The CDC also released new data this month showing an increase in HPV-associated cancers between 2008 and 2012 compared with the previous five-year period. HPV or human papillomavirus is an extremely common sexually transmitted infection. In fact, HPV is so common that the CDC believes most sexually active adults will get it at some point in their lives. Many cases of HPV clear spontaneously with no medical intervention, but certain types of the virus cause cancer of the cervix, vulva, penis, anus, mouth, and neck.

The CDC’s new data suggests that an average of 38,793 HPV-associated cancers were diagnosed each year between 2008 and 2012. This is a 17 percent increase from about 33,000 each year between 2004 and 2008. This is a particularly unfortunate trend given that the newest available vaccine—Gardasil 9—can prevent the types of HPV most often linked to cancer. In fact, researchers estimated that the majority of cancers found in the recent data (about 28,000 each year) were caused by types of the virus that could be prevented by the vaccine.

Unfortunately, as Rewire has reported, the vaccine is often mired in controversy and far fewer young people have received it than get most other recommended vaccines. In 2014, only 40 percent of girls and 22 percent of boys ages 13 to 17 had received all three recommended doses of the vaccine. In comparison, nearly 80 percent of young people in this age group had received the vaccine that protects against meningitis.

In response to the newest data, Dr. Electra Paskett, co-director of the Cancer Control Research Program at the Ohio State University Comprehensive Cancer Center, told HealthDay:

In order to increase HPV vaccination rates, we must change the perception of the HPV vaccine from something that prevents a sexually transmitted disease to a vaccine that prevents cancer. Every parent should ask the question: If there was a vaccine I could give my child that would prevent them from developing six different cancers, would I give it to them? The answer would be a resounding yes—and we would have a dramatic decrease in HPV-related cancers across the globe.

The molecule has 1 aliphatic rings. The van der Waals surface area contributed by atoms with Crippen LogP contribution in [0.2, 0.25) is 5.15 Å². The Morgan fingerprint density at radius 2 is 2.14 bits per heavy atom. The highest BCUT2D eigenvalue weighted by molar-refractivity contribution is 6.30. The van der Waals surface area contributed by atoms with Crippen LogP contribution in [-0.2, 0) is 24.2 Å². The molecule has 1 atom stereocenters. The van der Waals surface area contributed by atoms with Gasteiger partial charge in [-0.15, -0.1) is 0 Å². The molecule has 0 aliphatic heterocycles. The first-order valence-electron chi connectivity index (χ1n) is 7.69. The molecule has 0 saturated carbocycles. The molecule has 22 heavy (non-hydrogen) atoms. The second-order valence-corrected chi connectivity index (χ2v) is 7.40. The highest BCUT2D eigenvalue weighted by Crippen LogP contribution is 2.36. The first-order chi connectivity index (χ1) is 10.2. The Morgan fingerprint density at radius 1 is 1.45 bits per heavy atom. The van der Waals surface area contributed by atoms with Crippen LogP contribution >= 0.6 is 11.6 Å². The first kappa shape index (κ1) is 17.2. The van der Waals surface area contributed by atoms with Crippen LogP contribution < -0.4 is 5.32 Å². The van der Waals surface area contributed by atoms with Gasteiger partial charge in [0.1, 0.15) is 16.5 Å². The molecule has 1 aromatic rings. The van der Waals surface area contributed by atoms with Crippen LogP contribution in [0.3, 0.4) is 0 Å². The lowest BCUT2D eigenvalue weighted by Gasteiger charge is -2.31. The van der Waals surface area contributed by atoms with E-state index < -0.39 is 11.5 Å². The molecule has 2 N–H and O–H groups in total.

Making Inroads Toward a Chlamydia Vaccine

An article published in the journal Vaccine shows that researchers have made progress with a new vaccine to prevent chlamydia. According to lead researcher David Bulir of the M. G. DeGroote Institute for Infectious Disease Research at Canada’s McMaster University, efforts to create a vaccine have been underway for decades, but this is the first formulation to show success.

In 2014, there were 1.4 million reported cases of chlamydia in the United States. While this bacterial infection can be easily treated with antibiotics, it often goes undiagnosed because many people show no symptoms. Untreated chlamydia can lead to pelvic inflammatory disease, which can leave scar tissue in the fallopian tubes or uterus and ultimately result in infertility.

The experimental vaccine was created by Canadian researchers who used pieces of the bacteria that causes chlamydia to form an antigen they called BD584. The hope was that the antigen could prompt the body’s immune system to fight the chlamydia bacteria if exposed to it.

Researchers gave BD584 to mice using a nasal spray, and then exposed them to chlamydia. The results were very promising. The mice who received the spray cleared the infection faster than the mice who did not. Moreover, the mice given the nasal spray were less likely to show symptoms of infection, such as bacterial shedding from the vagina or fluid blockages of the fallopian tubes.

There are many steps to go before this vaccine could become available. The researchers need to test it on other strains of the bacteria and in other animals before testing it in humans. And, of course, experience with the HPV vaccine shows that there’s work to be done to make sure people get vaccines that prevent STIs even after they’re invented. Nonetheless, a vaccine to prevent chlamydia would be a great victory in our ongoing fight against STIs and their health consequences, and we here at This Week in Sex are happy to end on a bit of a positive note.